Former first lady Rosalyn Carter ripped the Trump administration for separating migrant families at the border, calling the “zero tolerance” policy “disgraceful” and “a shame to our country.”
“When I was first lady, I worked to call attention to the plight of refugees fleeing Cambodia for Thailand, I visited Thailand and witnessed firsthand the trauma of parents and children separated by circumstance beyond their control,” Carter said in a statement obtained by ABC News.
“The practice and policy today of removing children from their parents’ care at our border with Mexico is disgraceful and a shame to our country," the statement continued.
The former first lady’s remarks come as more visuals and second-hand accounts from inside immigrant detention centers emerge, drawing a considerable backlash from both sides of the aisle.
Carter’s commentary makes her the last living first lady to express disapproval of the controversial policy, including current first lady Melania TrumpMelania TrumpGOP leader's remarks on Fox underscore Trump's power White House orders release of Trump records to Jan. 6 committee Ex-Trump aide sues Grisham over abuse allegations MORE, who said on Sunday that she “hates to see children separated from their families and hopes both sides of the aisle can finally come together to achieve successful immigration reform.”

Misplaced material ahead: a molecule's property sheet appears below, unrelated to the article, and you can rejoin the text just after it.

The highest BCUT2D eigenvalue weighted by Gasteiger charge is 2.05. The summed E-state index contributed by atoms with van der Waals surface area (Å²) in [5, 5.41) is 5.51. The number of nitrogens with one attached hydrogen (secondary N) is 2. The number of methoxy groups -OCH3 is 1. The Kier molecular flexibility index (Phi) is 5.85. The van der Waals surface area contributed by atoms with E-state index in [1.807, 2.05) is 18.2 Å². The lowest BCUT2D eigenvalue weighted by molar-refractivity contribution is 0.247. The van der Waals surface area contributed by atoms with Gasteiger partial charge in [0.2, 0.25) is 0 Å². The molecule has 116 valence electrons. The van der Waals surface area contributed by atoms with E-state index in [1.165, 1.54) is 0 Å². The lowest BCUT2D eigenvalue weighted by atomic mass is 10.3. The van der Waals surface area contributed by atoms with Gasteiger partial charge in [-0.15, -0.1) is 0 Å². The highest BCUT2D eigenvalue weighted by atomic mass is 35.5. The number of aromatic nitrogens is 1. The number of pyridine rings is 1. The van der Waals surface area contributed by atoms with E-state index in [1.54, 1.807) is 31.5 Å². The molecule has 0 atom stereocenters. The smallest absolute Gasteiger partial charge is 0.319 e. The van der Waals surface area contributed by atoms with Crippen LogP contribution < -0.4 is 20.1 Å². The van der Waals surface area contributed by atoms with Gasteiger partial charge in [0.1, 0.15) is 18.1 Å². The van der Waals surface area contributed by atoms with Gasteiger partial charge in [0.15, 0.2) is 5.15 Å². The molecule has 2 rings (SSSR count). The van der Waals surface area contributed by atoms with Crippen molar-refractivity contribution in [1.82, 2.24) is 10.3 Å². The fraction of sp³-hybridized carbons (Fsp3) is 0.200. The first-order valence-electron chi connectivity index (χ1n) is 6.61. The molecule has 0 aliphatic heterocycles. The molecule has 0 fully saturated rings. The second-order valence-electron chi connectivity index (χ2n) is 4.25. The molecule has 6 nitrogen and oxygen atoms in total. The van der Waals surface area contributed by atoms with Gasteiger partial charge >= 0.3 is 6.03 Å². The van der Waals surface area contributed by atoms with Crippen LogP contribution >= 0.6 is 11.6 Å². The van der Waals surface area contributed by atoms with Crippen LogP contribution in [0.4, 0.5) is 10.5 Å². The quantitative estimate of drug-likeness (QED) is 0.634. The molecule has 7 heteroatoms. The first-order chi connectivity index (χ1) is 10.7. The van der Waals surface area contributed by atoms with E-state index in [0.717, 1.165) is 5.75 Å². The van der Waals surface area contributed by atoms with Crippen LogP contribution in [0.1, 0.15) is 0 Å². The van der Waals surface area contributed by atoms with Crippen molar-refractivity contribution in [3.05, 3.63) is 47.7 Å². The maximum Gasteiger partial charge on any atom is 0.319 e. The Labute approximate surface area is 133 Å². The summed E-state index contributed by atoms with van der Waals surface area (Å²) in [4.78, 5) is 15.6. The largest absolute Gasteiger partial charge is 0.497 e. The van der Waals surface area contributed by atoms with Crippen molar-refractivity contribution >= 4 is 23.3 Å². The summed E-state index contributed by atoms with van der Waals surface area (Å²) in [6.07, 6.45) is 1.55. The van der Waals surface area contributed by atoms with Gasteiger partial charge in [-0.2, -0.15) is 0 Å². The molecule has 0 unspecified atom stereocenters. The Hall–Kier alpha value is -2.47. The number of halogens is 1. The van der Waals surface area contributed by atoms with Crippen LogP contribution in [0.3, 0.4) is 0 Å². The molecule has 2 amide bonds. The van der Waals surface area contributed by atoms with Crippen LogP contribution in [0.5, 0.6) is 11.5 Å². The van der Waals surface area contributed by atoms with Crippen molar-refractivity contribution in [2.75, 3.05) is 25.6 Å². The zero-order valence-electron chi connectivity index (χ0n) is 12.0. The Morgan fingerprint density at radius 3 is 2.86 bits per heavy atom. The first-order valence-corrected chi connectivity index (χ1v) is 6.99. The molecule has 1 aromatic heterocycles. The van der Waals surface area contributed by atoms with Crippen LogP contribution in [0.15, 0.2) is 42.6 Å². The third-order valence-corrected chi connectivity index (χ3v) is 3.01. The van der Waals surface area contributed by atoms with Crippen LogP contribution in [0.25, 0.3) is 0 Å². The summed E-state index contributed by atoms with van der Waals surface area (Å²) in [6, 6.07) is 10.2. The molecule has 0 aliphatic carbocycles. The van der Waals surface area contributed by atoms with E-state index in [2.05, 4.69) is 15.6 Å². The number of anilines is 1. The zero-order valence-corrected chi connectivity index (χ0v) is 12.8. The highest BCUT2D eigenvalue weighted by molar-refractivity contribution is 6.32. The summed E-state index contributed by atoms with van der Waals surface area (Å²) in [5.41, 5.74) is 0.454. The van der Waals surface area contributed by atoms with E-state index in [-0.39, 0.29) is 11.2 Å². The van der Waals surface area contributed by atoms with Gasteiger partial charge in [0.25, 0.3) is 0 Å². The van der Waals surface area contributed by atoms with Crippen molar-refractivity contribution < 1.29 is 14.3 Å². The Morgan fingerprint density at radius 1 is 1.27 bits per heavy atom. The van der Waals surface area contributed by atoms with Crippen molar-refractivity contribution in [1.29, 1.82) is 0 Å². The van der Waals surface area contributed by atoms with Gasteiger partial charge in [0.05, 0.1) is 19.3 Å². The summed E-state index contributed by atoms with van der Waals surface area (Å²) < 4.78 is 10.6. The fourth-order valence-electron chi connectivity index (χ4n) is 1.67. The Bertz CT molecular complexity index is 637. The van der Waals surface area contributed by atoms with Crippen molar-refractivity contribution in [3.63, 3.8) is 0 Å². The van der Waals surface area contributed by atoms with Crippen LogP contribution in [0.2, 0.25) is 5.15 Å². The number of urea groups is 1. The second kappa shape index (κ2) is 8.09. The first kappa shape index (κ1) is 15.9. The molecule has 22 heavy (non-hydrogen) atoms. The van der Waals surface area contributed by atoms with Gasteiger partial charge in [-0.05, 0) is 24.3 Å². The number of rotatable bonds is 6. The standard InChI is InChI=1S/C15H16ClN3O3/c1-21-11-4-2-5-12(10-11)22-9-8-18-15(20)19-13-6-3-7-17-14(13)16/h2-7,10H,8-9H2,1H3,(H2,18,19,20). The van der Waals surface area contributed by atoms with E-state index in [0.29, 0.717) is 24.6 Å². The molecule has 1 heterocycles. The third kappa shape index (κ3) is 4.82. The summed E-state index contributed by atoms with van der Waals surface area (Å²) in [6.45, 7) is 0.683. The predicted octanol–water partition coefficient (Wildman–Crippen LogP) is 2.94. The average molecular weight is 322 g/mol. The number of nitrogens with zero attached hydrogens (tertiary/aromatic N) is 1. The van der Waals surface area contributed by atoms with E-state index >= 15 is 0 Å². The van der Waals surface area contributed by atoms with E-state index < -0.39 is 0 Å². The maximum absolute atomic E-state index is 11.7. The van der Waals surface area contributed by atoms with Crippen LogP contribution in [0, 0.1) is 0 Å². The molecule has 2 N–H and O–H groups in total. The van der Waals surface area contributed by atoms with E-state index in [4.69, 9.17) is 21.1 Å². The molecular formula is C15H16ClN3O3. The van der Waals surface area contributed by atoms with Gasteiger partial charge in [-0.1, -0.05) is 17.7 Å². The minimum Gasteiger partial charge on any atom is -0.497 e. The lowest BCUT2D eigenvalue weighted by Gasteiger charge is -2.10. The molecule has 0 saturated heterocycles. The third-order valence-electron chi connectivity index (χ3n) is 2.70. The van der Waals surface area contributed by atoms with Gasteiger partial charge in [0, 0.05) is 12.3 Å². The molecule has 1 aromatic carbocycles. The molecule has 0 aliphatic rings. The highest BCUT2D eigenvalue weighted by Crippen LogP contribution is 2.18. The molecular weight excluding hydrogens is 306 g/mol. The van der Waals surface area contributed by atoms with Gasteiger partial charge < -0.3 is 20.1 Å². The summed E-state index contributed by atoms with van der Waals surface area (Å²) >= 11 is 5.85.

Former first ladies Hillary ClintonHillary Diane Rodham ClintonOvernight Defense & National Security — Presented by Raytheon Technologies — Nation mourns Colin Powell The Memo: Powell ended up on losing side of GOP fight Powell death leads to bipartisan outpouring of grief MORE and Michelle ObamaMichelle LeVaughn Robinson ObamaYouTube confirms it picked kids featured in Harris video Photos of the Week: Congressional Baseball Game, ashen trees and a beach horse The Hill's Morning Report - Presented by Alibaba - Gears begin to shift in Congress on stalled Biden agenda MORE on Monday both called for the practice to stop. Laura Bush also called for the Trump administration to end the policy in an op-ed for The Washington Post published Sunday night.
The policy, which seeks prosecution for any adult crossing the southern border illegally, has resulted in the separation of hundreds of migrant families.
Attorney General Jeff Sessions announced the policy last month, stating that the changes would help deter future immigrants from attempting the journey to the United States.